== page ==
PMJAY spending gives a boost to govt’s focus on tertiary care2 min read . Updated: 21 Jan 2019, 11:38 PM IST
- The top tertiary specialities for treatment were cardiology, cardiothoracic, vascular surgery, orthopaedics
- The estimated proportion of all deaths due to NCDs rose from 37.09% in 1990 to 61.8% in 2016, says ICMR report
New Delhi: In a reflection of the burden posed by mounting treatment costs for non-communicable diseases (NCDs) in India, around 77% of money spent under the Ayushman Bharat scheme has been on tertiary healthcare. According to the latest data available with ministry of health and family welfare, around 900,000 patients have availed treatment benefits worth ₹1,210 crore under the scheme so far.
Out of the total expenditure, the maximum amount of ₹931.7 crore was spent on treatment of non-communicable diseases. The scheme is officially called Pradhan Mantri Jan Arogya Yojana (PMJAY).
The top tertiary specialities for treatment based on admissions amount were cardiology, cardiothoracic and vascular surgery, orthopaedics, urology and neurosurgery, the data shows.
“Major focus of PMJAY is on tertiary care which so far has been beyond the reach of poor which includes treatment for cancer, heart, respiratory and kidney diseases. The incidence of non-communicable diseases such as stroke, heart and kidney diseases is dramatically increasing in the country, which are also more expensive to treat as compared to the traditional communicable diseases," said Indu Bhushan, chief executive of Ayushman Bharat-PMJAY. “Poor people can’t afford these treatments. Either, they die, sell their productive assets or get burdened by huge debt. Ayushman Bharat has proven to be a saviour for poor Indians," he said.
According to the World Health Organization (WHO), the rising incidence of diabetes and other NCDs is driven by a combination of factors—rapid urbanization, sedentary lifestyles, unhealthy diets, tobacco use and increasing life expectancy. The health agency has also recognized diabetes as a growing challenge in India with estimated 8.7% diabetic population between the age group of 20 and 70 years. Doctors say that people with diabetes are also more likely to have risk factors which increase chances of having heart diseases or strokes.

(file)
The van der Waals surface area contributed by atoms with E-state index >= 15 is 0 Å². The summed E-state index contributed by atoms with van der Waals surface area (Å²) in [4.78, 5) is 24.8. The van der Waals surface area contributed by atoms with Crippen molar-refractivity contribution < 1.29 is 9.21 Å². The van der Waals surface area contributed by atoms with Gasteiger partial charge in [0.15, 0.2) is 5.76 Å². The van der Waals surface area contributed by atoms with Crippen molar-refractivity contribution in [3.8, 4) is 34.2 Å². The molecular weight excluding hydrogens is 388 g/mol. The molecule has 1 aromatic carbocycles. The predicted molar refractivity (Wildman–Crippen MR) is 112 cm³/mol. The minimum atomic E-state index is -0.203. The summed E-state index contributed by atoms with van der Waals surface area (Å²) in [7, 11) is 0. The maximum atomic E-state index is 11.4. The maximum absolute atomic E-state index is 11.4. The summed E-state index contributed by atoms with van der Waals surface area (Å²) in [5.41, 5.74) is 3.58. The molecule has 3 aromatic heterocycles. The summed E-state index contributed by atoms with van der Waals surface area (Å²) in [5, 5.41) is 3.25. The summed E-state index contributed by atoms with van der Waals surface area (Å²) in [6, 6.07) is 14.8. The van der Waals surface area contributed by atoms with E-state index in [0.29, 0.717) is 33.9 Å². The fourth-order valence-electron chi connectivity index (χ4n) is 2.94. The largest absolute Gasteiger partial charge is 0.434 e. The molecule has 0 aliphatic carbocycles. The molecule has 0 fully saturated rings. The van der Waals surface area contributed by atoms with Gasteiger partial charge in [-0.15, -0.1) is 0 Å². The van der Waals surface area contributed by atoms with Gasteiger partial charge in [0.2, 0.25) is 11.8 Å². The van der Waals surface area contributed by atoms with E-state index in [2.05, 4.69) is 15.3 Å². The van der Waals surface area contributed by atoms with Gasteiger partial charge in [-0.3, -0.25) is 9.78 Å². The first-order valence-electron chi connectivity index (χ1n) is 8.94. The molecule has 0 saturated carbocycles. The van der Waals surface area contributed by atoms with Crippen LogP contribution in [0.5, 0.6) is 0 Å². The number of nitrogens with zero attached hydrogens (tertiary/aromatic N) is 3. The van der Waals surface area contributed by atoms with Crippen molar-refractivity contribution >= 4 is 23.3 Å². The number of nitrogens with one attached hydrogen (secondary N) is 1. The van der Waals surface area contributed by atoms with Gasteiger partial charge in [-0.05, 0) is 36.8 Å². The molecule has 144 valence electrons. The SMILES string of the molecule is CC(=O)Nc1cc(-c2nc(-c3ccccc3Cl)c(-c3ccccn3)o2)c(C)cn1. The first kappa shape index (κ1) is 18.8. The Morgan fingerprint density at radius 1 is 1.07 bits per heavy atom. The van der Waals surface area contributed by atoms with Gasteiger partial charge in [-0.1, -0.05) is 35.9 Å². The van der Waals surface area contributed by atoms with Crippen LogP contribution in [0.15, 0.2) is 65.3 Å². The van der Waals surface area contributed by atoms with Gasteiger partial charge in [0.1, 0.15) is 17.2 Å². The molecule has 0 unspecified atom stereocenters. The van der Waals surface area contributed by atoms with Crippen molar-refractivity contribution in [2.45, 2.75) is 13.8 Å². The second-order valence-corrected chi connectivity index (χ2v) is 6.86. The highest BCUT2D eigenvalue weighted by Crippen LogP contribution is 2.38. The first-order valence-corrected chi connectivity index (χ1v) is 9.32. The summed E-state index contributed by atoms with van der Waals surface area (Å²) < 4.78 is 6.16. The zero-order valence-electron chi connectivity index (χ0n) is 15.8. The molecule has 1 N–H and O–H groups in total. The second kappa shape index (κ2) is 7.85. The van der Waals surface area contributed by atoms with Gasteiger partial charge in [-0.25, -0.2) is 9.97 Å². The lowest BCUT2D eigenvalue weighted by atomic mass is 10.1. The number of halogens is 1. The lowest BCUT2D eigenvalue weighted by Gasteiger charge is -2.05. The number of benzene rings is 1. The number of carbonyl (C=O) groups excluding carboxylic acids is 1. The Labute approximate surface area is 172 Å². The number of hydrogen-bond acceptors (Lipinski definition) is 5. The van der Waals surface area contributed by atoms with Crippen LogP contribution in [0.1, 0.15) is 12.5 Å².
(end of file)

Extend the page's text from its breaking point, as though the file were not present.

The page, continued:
According to Indian Council of Medical Research (ICMR) India state-level disease burden study report ‘India: Health of the Nation’s States’, released in 2018, the estimated proportion of all deaths due to NCDs has increased from 37.09% in 1990 to 61.8% in 2016. As per the National Family Health Survey (NFHS-2015-16), 11% of women (1 in 10) and 15% of men (1 in 7) of age 15-49 are hypertensive. In India, the Global Disease Burden (GBD) 2015 ranks chronic kidney disease as the eighth leading cause of death.
“NCDs such as stroke, kidney and heart diseases are being diagnosed fast in rural population also. It impacts the poor the most as their treatment causes catastrophic expenditure and further worsens their poverty situation. With Ayushman Bharat, more and more patients suffering from NCDs are being saved that earlier couldn’t afford the expensive treatment costs," J.P. Nadda, Union health minister told Mint.
PMJAY dubbed ‘Modicare’ and labelled the world’s largest health insurance cover, aims to provide health insurance to nearly 40% of the population—i.e. more than 100 million poor and vulnerable families by providing coverage from secondary and tertiary hospitalizations. The premium is paid by the government and the scheme offers a health cover of ₹5 lakh per family per year, targeting families belonging to poor and vulnerable population based on Socio-Economic Caste Census (SECC) database. The finance ministry had in February 2018 initially announced an outlay of ₹2,000 crore.
The health ministry in March 2018 announced an allocation of ₹10,000 crore to Modicare for next two years. Nadda had said that more funds will be provided accordingly.